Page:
"After the evacuation of their position at Mere-Mere, reported in my last despatch, the rebel natives collected twelve miles higher up the Waikato River Rangiriri, where, previous to the outbreak of hostilities, they had constructed a very strong line of entrenchment across the narrow isthmus which divides the Waikato from Lake Waikare, thus completely barring the road up the right bank of the river. Having reconnoitred this position in the Pioneer, on the 18th, inst, I determined on landing a force in the rear of the line of entrenchment for the purpose of cutting off the retreat of the enemy simultaneously with attacking him in the front. With this view the head-quarters 40th Regiment, 300 strong, under Col. Leslie, C. B. were embarked on the 20th inst. on board the colonial steamers Pioneer and Avon, which, with four gunboats, proceeded up the Waikato, under command of Commodore Sir W. Wiseman, whilst with the force named in the margin 1 moved towards Rangiriri, by the right bunk of the river. Both arrived near Rangiriri at the some time, 3 p.m. I halted the troops under the brow of a hill 610 yards from the enemy's position, and formed them for the attack in the following order. 200 men of the 65th Regiment, under Colonel Wyat, C. B. on the right, one half in extended order, and the rest in support. Between them, a detachment of 72 men of the 65th Regiment, under Lieutenant Toker, with sealing ladders and planks; Capt Brooke, with 10 men of the Royal Engineers, was attached to this part. The detachment of the 1st battalion 12th Regiment, under Captain Cole, and 2nd battalion 14th Regiment, under Lieut. Col. Austen prolonged the line of skirmishers and supports to the left of the 65th Regiment. Captain Mercer's two Armstrong guns and the naval six-pounder Armstrong, under Lieutenant Alexander, of Her Majesty's Ship Curacoa, in the centre of the line of skirmishers. The detachment of the 40th Regiment, under Capt. Cooke, and the remainder of the 65th Regiment, in reserve. The enemy's works consisted of a line of high parapet and double ditch, extending, as I have before stated, between the Waikato and Lake Waikare, the centre of this line being strengthened by a square redoubt of very formidable construction, its ditch being 12 feet wide, and the height from the bottom of the ditch to the top of the parapet 18 feet. The strength of this work was not known before the attack as its profile could not be seen either front the river or from the ground in front. Behind the left centre of this main line and at right angles to it, there was a strong intrenched line of rifle pits facing the river and obstructing the advance of troops from that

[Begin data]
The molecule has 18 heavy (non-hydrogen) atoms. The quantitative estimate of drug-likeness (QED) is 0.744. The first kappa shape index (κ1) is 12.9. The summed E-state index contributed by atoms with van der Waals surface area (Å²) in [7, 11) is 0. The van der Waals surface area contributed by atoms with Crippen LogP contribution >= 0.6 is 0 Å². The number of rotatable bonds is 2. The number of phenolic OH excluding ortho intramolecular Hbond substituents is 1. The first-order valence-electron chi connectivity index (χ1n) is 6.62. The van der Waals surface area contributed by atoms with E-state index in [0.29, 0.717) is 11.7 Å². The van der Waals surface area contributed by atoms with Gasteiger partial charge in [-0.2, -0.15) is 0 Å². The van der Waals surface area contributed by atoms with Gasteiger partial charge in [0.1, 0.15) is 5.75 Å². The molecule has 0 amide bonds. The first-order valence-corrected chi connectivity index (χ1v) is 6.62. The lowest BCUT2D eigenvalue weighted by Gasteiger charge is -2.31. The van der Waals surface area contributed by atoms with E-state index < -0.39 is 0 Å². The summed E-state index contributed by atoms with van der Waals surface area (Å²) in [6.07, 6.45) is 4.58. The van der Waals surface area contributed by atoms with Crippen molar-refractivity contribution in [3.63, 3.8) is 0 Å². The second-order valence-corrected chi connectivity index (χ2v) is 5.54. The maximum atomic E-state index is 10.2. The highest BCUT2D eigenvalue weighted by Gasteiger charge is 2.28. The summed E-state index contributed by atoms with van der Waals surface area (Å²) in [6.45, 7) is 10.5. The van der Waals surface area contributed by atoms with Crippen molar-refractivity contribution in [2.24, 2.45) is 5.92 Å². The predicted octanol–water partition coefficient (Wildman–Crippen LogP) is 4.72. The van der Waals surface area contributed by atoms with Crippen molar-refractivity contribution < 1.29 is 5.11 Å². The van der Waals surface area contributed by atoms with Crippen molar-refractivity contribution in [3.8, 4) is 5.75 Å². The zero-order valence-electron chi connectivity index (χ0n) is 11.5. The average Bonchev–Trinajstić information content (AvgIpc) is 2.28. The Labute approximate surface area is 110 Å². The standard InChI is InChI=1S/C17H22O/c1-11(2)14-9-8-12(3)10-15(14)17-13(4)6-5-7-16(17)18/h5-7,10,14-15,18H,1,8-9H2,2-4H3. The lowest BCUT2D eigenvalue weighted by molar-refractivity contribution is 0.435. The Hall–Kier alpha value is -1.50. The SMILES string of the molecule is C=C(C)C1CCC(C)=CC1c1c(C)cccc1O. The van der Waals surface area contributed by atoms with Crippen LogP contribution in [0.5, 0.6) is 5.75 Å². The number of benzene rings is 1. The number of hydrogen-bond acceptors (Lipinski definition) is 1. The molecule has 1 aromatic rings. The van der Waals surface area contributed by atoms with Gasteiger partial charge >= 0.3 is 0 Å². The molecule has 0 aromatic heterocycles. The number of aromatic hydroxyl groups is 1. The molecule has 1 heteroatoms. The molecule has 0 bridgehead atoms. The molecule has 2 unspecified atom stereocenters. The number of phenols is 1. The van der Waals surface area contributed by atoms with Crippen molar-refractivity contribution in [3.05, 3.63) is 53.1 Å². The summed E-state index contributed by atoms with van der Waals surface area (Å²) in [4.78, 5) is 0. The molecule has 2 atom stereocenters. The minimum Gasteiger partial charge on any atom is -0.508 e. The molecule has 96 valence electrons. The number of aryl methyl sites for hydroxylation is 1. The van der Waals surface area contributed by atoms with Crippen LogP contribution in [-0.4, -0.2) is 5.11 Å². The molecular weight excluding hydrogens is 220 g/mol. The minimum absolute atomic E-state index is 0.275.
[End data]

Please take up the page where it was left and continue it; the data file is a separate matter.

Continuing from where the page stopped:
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direction. About 500 yards behind this front position was a high ridge, the summit of which was fortified with rifle pits. As the left of the line of entrenchment could be enfiladed and taken in reverse by the fire from the steamers and gunboats, I selected that part of the enemy's works for the attack. The skirmishers of the 65th regiment were to cover the advance of the ladder party, and when the latter had succeeded in escalding the entrenchment, were to follow with the support. The whole then bringing their right shoulders forward were to attack the line of rifle pits facing the river, and having driven the enemy out of it, were to storm the centre redoubt. The 12th Regiment were to join in the attack on the centre redoubt; and the second battalion 14th Regiment to keep the enemy in their front in check, until the 65th and first battalion 12th Regiment were in the redoubt. The troops were hardly in position when the enemy opened a heavy fire of musketry on every part of his line, but without effect the troops being under cover of the brow of the hill. I had arranged with Commodore Sir William Wiseman that the guns attached to the force under my command and those of the gunboats should on a preconcerted signal, open fire at the same moment when the Pioneer and Avon should also land the 40th Regiment. But the strength of the wind and current rendered the steamers and gunboats almost unmanageable, and at half-past 3 o'clock, when I gave the signal, only one of the gunboats was ready to open fire, and the steamers were still far from the landing place. After shelling the enemy's works for an hour and a half--the day being now far advanced, and there being little prospect of the remainder of the gunboats getting into position, or of the steamers reaching the landing place--I gave orders for the assault. The whole line of skirmishers and supports rushed eagerly down the slope of the hill, and advanced towards the entrenchment at as rapid a pace as the rugged and uneven nature of the intervening ground would admit, exposed the whole time to a destructive fire from the enemy. The skirmishers of the 65th Regiment having approached to within 50 yards of the entrenchment, and the scaling ladders having been quickly planted under cover of their fire, the skirmishers and the ladder party followed by the support, mounted the parapet, and forced their way over the enemy's first line, then wheeling to the left and charging up the hill they carried the second line of rifle pits and continued to drive the enemy before them until their progress was checked by a deadly fire opened upon them from the centre redoubt, which the enemy appeared determined to defend to the last. The remainder of the troops on the left, finding it impossible to penetrate the enemy's position on that side, joined the attack on the right, and with the 65th Regiment, occupied positions round the central redoubt, almost completely enveloping the enemy. Soon after the 65th had passed the main line of entrenchment, I had the satisfaction of seeing the 40th Regiment landing from the Pioneer and Avon, not far from the spot I had selected. Colonel Leslie, without waiting for the companies to form, directed Captain Clarke to take the first 50 men who were landed, and attack the ridge in the rear of the enemy's position, whilst he moved with 100 men round its base for the purpose of intercepting the enemy. The ridge was carried at once, and a great number of the enemy were killed or drowned in endeavouring to